Speedshow star: The ride of Frankenstein

This 3.5m-long beast is plated in 24-carat gold and is worth at least $377,000. Photo / Supplied
This 3.5m-long beast is plated in 24-carat gold and is worth at least $377,000. Photo / Supplied

Think "hot rod" and the mental picture is of a beast on four wheels, with a ZZ Top stance and supercharged hardware spewing out of the bonnet.

But one of the visitors to next year's Speedshow will be seeking to change that - courtesy of the event's new owners, Ross and Brenda Prevette, and their plethora of Stateside contacts.

One of these is Sam Nehme, owner of a huge Florida custom bike shop, and he'll be bringing one of the most impressive choppers ever built - Nehme-isis.

This 3.5m-long beast is plated in 24-carat gold and is worth at least US$300,000 ($377,000).

Prevette met Nehme via Bat out of Hell Customz n' Classics, a Whakatane shop that he established, and convinced him to bring the award-winning machine to New Zealand for its first show outside America.

"I haven't seen Nehme-sis myself, but it's totally mind-blowing from what I've seen in the media," says Prevette.

"Its name is a play on the name of its owner and builder Sam Nehme, who heads a Florida mega motorcycle dealership and custom motorcycle shop, called Broward Motorsports and BMS Choppers respectively.

"In the world of custom choppers, which is dominated by Harley-Davidson powered machines, Nehme-sis is unique in that it started with a stock-standard Yamaha Road Star, which in US terms makes it a 'metric' chopper.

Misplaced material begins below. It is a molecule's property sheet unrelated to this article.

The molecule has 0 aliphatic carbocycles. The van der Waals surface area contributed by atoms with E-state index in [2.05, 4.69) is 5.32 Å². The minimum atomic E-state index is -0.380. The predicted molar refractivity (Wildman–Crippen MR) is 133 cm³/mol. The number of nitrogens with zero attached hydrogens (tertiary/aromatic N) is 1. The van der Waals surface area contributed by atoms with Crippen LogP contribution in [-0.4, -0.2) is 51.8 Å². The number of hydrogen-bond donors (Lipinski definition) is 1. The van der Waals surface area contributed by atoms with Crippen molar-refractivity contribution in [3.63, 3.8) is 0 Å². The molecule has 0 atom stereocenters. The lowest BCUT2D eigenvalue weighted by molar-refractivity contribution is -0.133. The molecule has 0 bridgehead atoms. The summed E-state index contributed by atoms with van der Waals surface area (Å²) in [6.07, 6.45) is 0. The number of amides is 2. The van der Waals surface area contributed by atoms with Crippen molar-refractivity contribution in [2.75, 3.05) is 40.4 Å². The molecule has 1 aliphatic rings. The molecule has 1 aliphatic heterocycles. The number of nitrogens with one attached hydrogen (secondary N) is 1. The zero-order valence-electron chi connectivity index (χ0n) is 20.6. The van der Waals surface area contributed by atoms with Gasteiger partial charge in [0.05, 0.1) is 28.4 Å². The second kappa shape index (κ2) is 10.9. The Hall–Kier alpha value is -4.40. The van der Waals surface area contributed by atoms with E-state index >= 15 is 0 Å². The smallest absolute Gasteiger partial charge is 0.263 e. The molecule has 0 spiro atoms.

"Built in 2006, Nehme-sis made history by being the first metric chopper to win the Biketoberfest Rats Hole show in the show's 38 year history. If you follow custom bikes at all, you'll know how significant this is. Since then it's won virtually every other custom bike award in the US.

"It's one of the most expensive custom bikes ever built, it's fully rideable with its amazing 360mm wide rear tyre - wow!"

Nehme is quoted as saying: "With Nehme-sis, I saw myself as making the Frankenstein monster of motorcycles. I wanted to be different and do all that it was possible to do in one bike; to push myself further than ever - as if this was my last build."

All that remains of the original Yamaha Road Star is the 1700cc engine, the part of the frame that has the engine mounts, and the neck of the frame since that part includes the VIN number and Nehme wanted to keep this bike titled as a Yamaha Road Star.

One of the toughest parts of the build was the design and extensive testing of the single-sided front fork - the main spar of which is nearly a metre long. It incorporates an air-ride system that works in tandem with the single-sided swing-arm rear. It doesn't need a stand, as with the 30cm of scope to raise and lower Nehme-sis, it can be parked on its frame rails, making the insane 360mm rear tyre look even bigger.

The fuel tank is split in two, with one half containing gas, the other electronics. An automatic clutch and a clever electronic grip shifter help clean up the overall lines. The rider selects gears by rotating the left handgrip, which can also switch modes to control the air-ride suspension on the fly.

Nehme-sis will be on show at Speedshow in July next year, with Prevette happily admitting to using custom contacts like Sam Nehme to further stretch the scope of the already-packed show format.

"CRC Speedshow has always had a strong motorsport emphasis - we're not going to lose that, but as the show has grown substantially, it's now at the point where it's a multi-faceted show that incorporates ... pretty much anything new and exciting that will fuel the passion of motoring enthusiasts."

- NZ Herald

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